Flooding causes havoc across the Midwest

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Flooding causes havoc across the Midwest

English Landing Park completely underwater as a result of the harsh weather conditions this winter

English Landing Park completely underwater as a result of the harsh weather conditions this winter

Sam Pryke

English Landing Park completely underwater as a result of the harsh weather conditions this winter

Sam Pryke

Sam Pryke

English Landing Park completely underwater as a result of the harsh weather conditions this winter

Sam Pryke, Reporter

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The Missouri River breached its boundaries on March 16, flooding large areas of English Landing Park.

Local authorities have closed the park and surrounding areas, including McAfee Street as well as south Main Street, until the water lowers to safer levels.

Elsewhere in the area, like in Atchison, Kan., people have been evacuated due to the concern of further flooding upstream.

The Salvation Army has asked people in the Kansas City area to donate bottled water to help those who have been evacuated, with resources running low.

According to ready.gov, which echoes figures provided by the National Weather Service, the water levels have reached nearly 30 feet in Parkville. They predict further moderate floods until March 25. They are predicting the water could get as high as 33.4 feet.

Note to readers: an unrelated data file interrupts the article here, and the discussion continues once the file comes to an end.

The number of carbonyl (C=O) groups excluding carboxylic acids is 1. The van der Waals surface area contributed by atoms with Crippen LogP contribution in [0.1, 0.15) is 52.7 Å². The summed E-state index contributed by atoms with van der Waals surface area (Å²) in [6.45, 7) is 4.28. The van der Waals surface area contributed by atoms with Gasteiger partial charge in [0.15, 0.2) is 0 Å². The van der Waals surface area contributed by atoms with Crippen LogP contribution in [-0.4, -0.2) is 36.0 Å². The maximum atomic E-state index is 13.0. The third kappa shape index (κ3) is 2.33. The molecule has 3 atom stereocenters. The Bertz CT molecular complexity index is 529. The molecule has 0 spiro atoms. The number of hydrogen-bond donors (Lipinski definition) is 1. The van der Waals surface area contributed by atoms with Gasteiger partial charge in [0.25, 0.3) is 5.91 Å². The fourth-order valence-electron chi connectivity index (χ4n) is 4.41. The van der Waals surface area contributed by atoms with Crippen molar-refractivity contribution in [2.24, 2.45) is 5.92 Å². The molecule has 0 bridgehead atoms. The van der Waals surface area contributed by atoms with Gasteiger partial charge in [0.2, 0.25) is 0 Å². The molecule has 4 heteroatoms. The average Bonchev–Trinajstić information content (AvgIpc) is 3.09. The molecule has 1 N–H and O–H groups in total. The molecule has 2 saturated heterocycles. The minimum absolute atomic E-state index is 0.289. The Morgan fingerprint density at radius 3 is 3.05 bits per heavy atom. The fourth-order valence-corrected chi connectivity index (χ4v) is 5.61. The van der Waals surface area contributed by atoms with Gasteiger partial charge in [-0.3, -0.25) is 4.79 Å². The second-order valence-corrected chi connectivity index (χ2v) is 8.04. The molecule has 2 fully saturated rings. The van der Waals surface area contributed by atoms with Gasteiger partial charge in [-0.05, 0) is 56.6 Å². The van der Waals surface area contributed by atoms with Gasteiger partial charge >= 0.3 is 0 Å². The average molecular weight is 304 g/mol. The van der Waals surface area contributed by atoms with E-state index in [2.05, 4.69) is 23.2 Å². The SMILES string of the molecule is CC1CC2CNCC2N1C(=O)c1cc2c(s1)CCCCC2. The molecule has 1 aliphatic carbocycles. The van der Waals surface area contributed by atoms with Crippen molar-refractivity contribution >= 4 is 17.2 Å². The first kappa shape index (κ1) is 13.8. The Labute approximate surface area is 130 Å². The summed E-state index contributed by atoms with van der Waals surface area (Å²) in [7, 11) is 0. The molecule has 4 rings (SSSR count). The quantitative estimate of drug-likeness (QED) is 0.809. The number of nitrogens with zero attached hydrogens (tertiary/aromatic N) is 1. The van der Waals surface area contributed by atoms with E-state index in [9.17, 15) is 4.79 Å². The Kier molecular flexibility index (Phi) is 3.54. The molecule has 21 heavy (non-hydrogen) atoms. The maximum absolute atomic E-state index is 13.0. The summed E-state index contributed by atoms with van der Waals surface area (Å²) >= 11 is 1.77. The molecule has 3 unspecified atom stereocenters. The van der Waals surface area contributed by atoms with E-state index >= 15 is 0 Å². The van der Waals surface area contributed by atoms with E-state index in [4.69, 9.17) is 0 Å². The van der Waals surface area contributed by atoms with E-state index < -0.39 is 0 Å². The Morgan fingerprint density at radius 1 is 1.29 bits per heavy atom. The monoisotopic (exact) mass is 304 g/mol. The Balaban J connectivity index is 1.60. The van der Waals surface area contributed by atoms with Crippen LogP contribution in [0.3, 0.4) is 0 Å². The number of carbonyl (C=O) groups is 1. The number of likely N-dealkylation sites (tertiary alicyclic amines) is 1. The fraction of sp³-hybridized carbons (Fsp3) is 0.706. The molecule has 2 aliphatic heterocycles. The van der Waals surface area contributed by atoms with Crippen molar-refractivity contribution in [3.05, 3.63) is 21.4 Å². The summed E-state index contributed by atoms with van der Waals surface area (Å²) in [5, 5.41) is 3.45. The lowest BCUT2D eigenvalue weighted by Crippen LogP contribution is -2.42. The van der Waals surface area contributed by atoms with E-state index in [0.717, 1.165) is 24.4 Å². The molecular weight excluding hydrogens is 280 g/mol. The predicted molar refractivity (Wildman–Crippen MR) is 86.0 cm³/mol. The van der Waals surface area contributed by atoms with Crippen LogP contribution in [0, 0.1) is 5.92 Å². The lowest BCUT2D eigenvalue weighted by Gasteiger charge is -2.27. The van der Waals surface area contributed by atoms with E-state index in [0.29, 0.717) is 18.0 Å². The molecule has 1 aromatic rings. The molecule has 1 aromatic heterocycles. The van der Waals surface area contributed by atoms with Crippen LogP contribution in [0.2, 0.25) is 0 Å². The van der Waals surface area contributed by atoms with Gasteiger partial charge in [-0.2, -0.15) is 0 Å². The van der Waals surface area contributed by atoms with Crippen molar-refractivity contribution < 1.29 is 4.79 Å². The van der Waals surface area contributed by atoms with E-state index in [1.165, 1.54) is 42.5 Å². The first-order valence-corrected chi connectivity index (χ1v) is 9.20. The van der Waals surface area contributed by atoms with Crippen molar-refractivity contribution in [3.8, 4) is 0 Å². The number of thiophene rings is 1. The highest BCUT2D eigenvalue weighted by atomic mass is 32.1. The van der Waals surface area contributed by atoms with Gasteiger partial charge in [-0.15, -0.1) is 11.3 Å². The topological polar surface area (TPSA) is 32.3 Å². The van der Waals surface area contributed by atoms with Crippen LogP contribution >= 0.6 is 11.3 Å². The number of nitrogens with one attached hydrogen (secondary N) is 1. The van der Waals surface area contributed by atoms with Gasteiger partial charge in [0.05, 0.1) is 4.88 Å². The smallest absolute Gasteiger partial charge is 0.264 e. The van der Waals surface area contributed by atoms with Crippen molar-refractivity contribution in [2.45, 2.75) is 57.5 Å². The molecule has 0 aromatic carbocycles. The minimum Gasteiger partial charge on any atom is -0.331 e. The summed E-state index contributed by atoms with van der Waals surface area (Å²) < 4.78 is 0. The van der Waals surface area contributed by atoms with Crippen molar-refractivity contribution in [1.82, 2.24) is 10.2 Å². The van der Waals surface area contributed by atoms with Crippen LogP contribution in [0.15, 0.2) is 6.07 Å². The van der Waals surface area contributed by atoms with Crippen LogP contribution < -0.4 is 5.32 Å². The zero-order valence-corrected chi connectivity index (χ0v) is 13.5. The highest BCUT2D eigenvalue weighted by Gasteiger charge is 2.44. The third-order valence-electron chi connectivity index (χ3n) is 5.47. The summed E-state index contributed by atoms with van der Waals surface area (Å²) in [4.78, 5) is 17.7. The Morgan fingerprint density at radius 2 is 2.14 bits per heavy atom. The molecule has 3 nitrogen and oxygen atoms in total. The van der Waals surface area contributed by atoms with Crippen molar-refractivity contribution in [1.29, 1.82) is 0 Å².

Parkville has a history of flooding in the area, with the great flood of 1993 being described as “the worst natural disaster in U.S. history.” Damages to small business exceeded $8 million dollars.

This year’s flooding comes after a series of extreme weather and rainfall, known as a bomb cyclone, in other parts of the Midwest.

Nebraska has felt the brunt of the weather conditions with more than 74 cities underwater. Nebraska counties have declared a state of emergency as 17 locations have had record levels of flooding. Two people have been confirmed dead with others reported missing.

On March 16, the U.S. Coast Guard closed almost all water traffic from St. Joseph Mo., to Omaha, Neb., in a bid to minimize damage and casualties.

Iowa’s agricultural industries have also taken a huge blow, facing billions of dollars in damages to livestock production andhalting distribution of crops across the country.

On March 21, the Midwest is bracing itself for more rain and further flood warnings.

 

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